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bright star in Orion, 1590s, from Arabic Rijl Jauzah al Yusra "the Left Leg of the Central One," from rijl "foot."
A very bright, bluish-white supergiant star in the constellation Orion. It is a binary star, with an average apparent magnitude of 0.12. Scientific name: Beta Orionis.
Our Living Language : The history of astronomy owes much to Arabic scientists of the Middle Ages, who preserved the astronomical learning of ancient Greece and made improvements on it. The English names of many of the brightest stars in the heavens are Arabic in origin. The name of the supergiant star Rigel, for example, comes from the Arabic word for "foot" (the foot of the constellation Orion, that is). Some other important stars whose names are Arabic include Aldebaran, "the one following (the Pleiades)"; Betelgeuse, "hand of Orion"; Deneb, "tail" (of the constellation Cygnus, the swan); and Altair, "the flying eagle" (in the constellation Aquila, the eagle). The names of other stars are usually Greek or Latin, such as Antares or Sirius, as are the names of the constellations.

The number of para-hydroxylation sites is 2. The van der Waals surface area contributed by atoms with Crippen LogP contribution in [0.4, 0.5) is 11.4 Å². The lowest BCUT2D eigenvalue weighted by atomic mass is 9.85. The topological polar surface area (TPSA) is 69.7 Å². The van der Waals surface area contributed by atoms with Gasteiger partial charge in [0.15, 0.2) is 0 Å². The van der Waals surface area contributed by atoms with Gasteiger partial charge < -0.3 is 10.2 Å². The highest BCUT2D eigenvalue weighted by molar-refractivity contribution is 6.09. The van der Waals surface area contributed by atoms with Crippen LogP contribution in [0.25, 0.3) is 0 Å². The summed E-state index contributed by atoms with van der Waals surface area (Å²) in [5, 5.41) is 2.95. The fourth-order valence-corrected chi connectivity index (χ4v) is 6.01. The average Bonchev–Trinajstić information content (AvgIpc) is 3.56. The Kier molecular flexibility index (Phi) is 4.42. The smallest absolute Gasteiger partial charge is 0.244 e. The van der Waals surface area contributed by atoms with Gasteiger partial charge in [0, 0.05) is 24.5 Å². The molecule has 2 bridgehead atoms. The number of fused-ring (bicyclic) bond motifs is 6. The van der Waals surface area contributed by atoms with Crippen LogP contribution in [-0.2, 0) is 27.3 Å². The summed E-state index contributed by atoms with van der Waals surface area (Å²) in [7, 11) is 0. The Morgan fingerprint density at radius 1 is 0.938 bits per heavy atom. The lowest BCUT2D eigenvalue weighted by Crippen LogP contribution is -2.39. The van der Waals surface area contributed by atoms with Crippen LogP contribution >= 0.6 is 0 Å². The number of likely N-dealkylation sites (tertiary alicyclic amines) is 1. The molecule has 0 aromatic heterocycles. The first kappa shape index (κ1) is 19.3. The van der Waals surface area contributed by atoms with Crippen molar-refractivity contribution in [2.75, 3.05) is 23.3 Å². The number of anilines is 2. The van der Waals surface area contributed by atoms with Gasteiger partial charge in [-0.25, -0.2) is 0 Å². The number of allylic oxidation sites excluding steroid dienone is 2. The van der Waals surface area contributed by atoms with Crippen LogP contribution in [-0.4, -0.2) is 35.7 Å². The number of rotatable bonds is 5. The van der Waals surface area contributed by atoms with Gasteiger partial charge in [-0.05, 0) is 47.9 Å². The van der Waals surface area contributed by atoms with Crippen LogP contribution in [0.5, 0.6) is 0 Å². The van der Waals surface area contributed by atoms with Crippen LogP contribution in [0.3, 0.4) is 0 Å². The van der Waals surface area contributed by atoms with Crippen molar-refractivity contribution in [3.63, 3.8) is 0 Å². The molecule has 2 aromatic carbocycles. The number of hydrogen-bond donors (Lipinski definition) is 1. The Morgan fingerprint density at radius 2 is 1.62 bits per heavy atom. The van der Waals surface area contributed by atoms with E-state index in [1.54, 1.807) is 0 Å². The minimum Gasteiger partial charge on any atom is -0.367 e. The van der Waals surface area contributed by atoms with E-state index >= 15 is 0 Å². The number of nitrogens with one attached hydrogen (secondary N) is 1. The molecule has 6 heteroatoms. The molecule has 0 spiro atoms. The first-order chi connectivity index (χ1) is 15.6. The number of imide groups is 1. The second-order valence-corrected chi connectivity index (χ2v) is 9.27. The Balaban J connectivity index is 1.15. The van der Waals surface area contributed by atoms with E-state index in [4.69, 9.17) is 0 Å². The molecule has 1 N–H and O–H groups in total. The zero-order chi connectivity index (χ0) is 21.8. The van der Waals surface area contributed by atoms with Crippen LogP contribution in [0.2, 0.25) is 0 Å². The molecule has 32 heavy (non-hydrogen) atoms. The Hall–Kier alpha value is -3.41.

one of the brightest stars in the sky, intrinsically as well as in appearance. A blue-white supergiant in the constellation Orion, Rigel is about 770 light-years from the Sun and is about 37,000 times as luminous. A companion star, also bluish white, is of the sixth magnitude. The name Rigel derives from an Arabic term meaning "the left leg of the giant," referring to the figure of Orion